The despair Ian Hastings felt seeking help for depression culminated in a suicide attempt.
"I didn't know where to turn," recalls the former construction director, who was diagnosed with chronic depression in 2009. "There was nowhere I could go."
Hastings is among thousands of men who have suffered in silence because of the stigma men's health advocates say is attached to seeking help for mental illness. Indeed, new figures show the proportion of men killing themselves in the UK has reached its highest level since 2001.
Office for National Statistics (ONS) data just published shows 78% of all suicides in 2013 were committed by men.
The figures also reveal:
- 19 in every 100,000 deaths in men a result of suicide
- There were 6,233 suicides in men and women older than 15 in 2013, 4% higher than the previous year.
- The highest UK suicide rate in 2013 by broad age group was among men aged 45 to 59, at 25.1 deaths per 100,000, the highest for that age group since 1981.
"Since 2007, the female rate stayed relatively constant while the male rate increased significantly," states the ONS report, which notes that overall suicide rates had been falling consistently from 15.6 per 100,000 deaths in 1981 to 10.6 per 100,000 in 2007.
"The recent recession in the UK could be an influencing factor in the increase in suicides."
Men's Health Forum external affairs manager Colin Penning said the large increase in suicide in middle-aged men, mainly attributed to the recession, shows no male age group was immune.
The Forum and fellow men's advocacy group the Movember Foundation warn the next generation of men are at risk unless health providers do more to encourage men to seek help, particularly on their mental wellbeing, because of the stigma associated with it.
Penning said Personal, Social, Health and Economic (PHSE) education needed to do more in schools to break the cycle and address mental health stigma because males will not address such issues.
Early detection key
Movember Foundation country director UK Sarah Coghlan said early detection was the key to better health outcomes for men.
"Men in their 40s are probably the most unhappy group in the UK now and that help-seeking behaviour is a big part of this, so services are not designed predominantly with men in mind," Coghlan said.
Hastings believes the "feminised" medical environments of medical practices only compounded his illness, so he established Muted in 2013 to provide support and information to men and reduce stigma around depression.
A Movember Foundation survey found 28% of men opted to turn to the internet for information over friends, family and their GP.
Hastings recalls feeling intimidated when he visited GPs' surgeries and seeing posters of women and women's magazines in the waiting rooms.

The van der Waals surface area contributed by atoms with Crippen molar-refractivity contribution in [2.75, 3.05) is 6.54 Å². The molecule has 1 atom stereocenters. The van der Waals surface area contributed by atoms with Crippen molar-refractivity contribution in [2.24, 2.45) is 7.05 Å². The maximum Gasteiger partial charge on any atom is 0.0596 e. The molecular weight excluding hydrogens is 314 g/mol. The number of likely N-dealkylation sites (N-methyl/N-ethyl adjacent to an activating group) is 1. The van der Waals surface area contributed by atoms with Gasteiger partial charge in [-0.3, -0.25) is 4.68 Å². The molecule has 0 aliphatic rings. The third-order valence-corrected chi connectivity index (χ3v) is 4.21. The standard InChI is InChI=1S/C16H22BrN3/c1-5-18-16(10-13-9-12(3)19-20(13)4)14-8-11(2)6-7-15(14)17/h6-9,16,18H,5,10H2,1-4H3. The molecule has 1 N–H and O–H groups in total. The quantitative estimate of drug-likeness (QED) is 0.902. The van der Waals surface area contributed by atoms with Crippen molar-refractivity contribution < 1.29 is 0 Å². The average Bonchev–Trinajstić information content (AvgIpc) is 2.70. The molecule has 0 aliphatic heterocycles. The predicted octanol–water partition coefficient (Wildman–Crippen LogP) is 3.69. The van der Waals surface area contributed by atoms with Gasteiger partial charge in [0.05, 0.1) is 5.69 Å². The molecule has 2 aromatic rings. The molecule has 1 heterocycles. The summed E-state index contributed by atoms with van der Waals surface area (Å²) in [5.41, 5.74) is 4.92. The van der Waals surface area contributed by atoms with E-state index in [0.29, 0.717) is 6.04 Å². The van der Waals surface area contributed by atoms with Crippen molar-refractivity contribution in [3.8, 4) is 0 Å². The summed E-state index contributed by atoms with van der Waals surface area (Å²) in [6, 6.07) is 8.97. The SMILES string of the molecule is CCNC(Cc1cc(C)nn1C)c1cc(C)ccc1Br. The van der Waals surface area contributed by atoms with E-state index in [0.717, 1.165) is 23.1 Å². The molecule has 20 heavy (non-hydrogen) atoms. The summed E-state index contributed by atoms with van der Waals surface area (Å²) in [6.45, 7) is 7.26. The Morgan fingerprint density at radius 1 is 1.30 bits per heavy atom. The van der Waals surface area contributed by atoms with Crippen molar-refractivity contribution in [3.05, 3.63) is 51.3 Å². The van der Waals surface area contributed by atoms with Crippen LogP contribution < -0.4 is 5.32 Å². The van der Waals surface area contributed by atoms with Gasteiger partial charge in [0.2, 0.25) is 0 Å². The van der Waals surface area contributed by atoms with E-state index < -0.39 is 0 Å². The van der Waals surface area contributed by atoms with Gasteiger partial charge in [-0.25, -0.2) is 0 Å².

"I felt belittled," he said. "It's not a manly environment to be in."
Professor Steve Robertson, the co-director of the Centre for Men's Health at with Leeds Beckett University says the health profession is feminised by factors including female images and language use, with men responding better to male-sensitive language like 'coaching', rather than 'therapy'.
"Being male-sensitive is absolutely key," said Beckett, who has just submitted a report commissioned by the Movember Foundation examining how Britain's medical practices are addressing gender disparity in mental health through prevention, early intervention, support and stigma reduction.
Robertson said his findings would prove useful for health professionals.
"If you can distil out what are the core elements with engaging men, that's a good start," he says.
"There is a much bigger cultural shift that's needed."
Penning says the only solution is a national policy on men's health, which already exists in Ireland. Men's Health Forum is calling for Britain to follow suit and launch its own national action plan to tackle gender disparity in medical services and help men get help for illnesses, particularly those concerning their mental health.
Ireland is currently assessing the success of its own policy, which has seen the country implement more workforce training, increase the provision of men's community health services and establish workplace-based men's health promotions.
"The early signs are that it made the difference," Penning said.
"It focused people's minds, it generated more action and sometimes without that large-scale statement of national intent, things keep falling through the gaps.
"The only solution is for there to be a national policy that tackles elements, rather than just picking off one or two issues, which time and time again we're seeing just hasn't worked."
Rebecca Falconer is a British-Australian journalist with more than a decade of experience writing and editing for international news outlets including News Corporation, The Guardian and Al Jazeera. She is currently based in Barcelona.